Finally, the values of the Drilling rigs in terms of recycling are heavily dependent on the extra equipment that remains onboard at the time of the recycling, which is included in the recycling sale. While price fluctuations in normal Vessels could be in the $10-20/lt for 2 similar size Vessels, 2 rigs are most probably never the same, and one can observe $40-50/lt differences in the recycling rates for 2 similar rigs. The main reason behind this is the extra equipment, especially on the drilling side. Riser pipes, BOP, cementing Units, mud pumps, raw water towers, thrusters are equipment that can considerably increase the value of the Asset if left onboard. Rig majors though, due to the value of these items being great, tend to remove the equipment for further use in other Assets (or due to these being 3rd party hired items), literally stripping them and leaving only the basic shell to be recycled, which of course will not be demanding any premium over a normal, more accessible to cut, Bulk Carrier. Discounting the already reduced recycling price of a Rig was not leading Owners towards seriously considering the demo market.
BUT THE TIDE IS TURNING.
Over the past 6-7 years, we have observed that oil prices have not been anywhere near the excess $100/bbl levels, which would make the exploration and drilling highly lucrative for Owners. The two significant downturns of the Oil price, in 2015-2016 and just recently during COVID-19, have normalized the prices in a prolonged period of lean cows. Rig Owners have been forced to look more actively into the recycling market, especially for their unemployed laid-up Assets.
Locally, the tolls for improving the recycling industry are well known and adhered to. The Hong Kong Convention has strong roots in India, with more than 80 yards being certified by IACS classes as compliant to the relevant guidelines, for which the yards are vetted regularly for certification renewal. This is a token to an evolving industry that had come a long way since 2014 when only 4 yards had taken the initiative to invest in such a direction. With only a handful of yards not being certified yet, but working towards this direction, India has emerged as the primary location for recycling Offshore Assets (and preferred), with many Owners opting also for a 3rd Party monitoring reporting service during the recycling process. Following India, Bangladesh already has its first HKC approved yard, with several more yards working towards the certification. For those who have experienced the early stages of HKC implementation in the subcontinent, our hope is that we will see Bangladesh rapidly increasing in the number of HKC yards within 2021-2022 and Pakistan to join overall, providing more solutions to Offshore Rig Owners for recycling their Assets.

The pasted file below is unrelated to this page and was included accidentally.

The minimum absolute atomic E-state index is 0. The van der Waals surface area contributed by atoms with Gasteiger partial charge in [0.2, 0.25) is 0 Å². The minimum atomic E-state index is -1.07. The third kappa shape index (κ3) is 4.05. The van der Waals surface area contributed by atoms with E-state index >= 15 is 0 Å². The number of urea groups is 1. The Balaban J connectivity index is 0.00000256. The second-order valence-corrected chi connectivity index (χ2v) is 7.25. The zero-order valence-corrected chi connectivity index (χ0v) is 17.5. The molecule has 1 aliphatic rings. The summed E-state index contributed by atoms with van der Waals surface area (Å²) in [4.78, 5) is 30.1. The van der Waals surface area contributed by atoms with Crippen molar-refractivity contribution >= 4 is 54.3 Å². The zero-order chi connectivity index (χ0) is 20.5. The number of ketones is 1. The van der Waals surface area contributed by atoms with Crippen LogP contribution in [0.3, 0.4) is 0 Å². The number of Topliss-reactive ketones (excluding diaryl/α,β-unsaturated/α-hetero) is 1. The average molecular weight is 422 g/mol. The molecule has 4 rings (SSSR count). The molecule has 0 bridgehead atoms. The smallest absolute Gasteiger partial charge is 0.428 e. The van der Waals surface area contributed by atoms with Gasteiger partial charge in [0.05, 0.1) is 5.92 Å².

Closing this explanatory article, I need to mention that what many believe to be a super cycle for commodities has affected the residual values. We are currently experiencing the most robust recycling market of the past 5-6 years, with prices well above $500/lt for normal commercial Vessels and the mid- high $400s for Offshore Assets- Rigs. In such an environment, the ideal conditions are there for Rig Owners to get the best residual value in many years for their Assets.
It should be pointed out that at the time of this article being written, there are more than 20 Offshore Rigs in the recycling market, either being marketed or already sold to Cash Buyers, which is a historical high for the Offshore Recycling Industry and a sign of things to come.
Everyone is looking forward to an era where Offshore Assets recycling will no longer be a “terra incognita” but rather a “Terra Nova”.
Mr. Faidon Panagiotopoulos
Number of Recycling Facilities Having Hong Kong Convention Statement of Compliance
In Demystifying Ship Recycling issue number 21 we discussed the process for issuance of Statement of Compliance (SOC) to recycling facilities by classification societies. Do we know when the first SOC was issued? Which classification society stepped forward for technical consultation of the yards? Which recycling facility got the HKC SOC for the first time? How many yards have presently held HKC SOC?
The International Maritime Organization (IMO) adopted the Hong Kong International convention in 2009. The HKC would come in force provided the three conditions mentioned in the convention are met. However, until 2015 there was not much progress on meeting the three conditions.
In 2015, ship recycling facilities based in India voluntarily came forward to develop the infrastructures by heavily investing in recycling ships as per HKC guidelines. ClassNK was the first classification society who developed guidelines to issue SOC to the recycling facilities. After persistent efforts of recycling facilities and continuous guidance of ClassNK, four recycling facilities in Alang, India, were issued SOC for the first time in November 2015.
This was the trigger point in the history of ship recycling. Classification societies like Lloyd’s Register, RINA, Indian Register of Shipping, and Bureau Veritas came forward and developed guidelines for recycling yards to recycle ships for HKC compliance.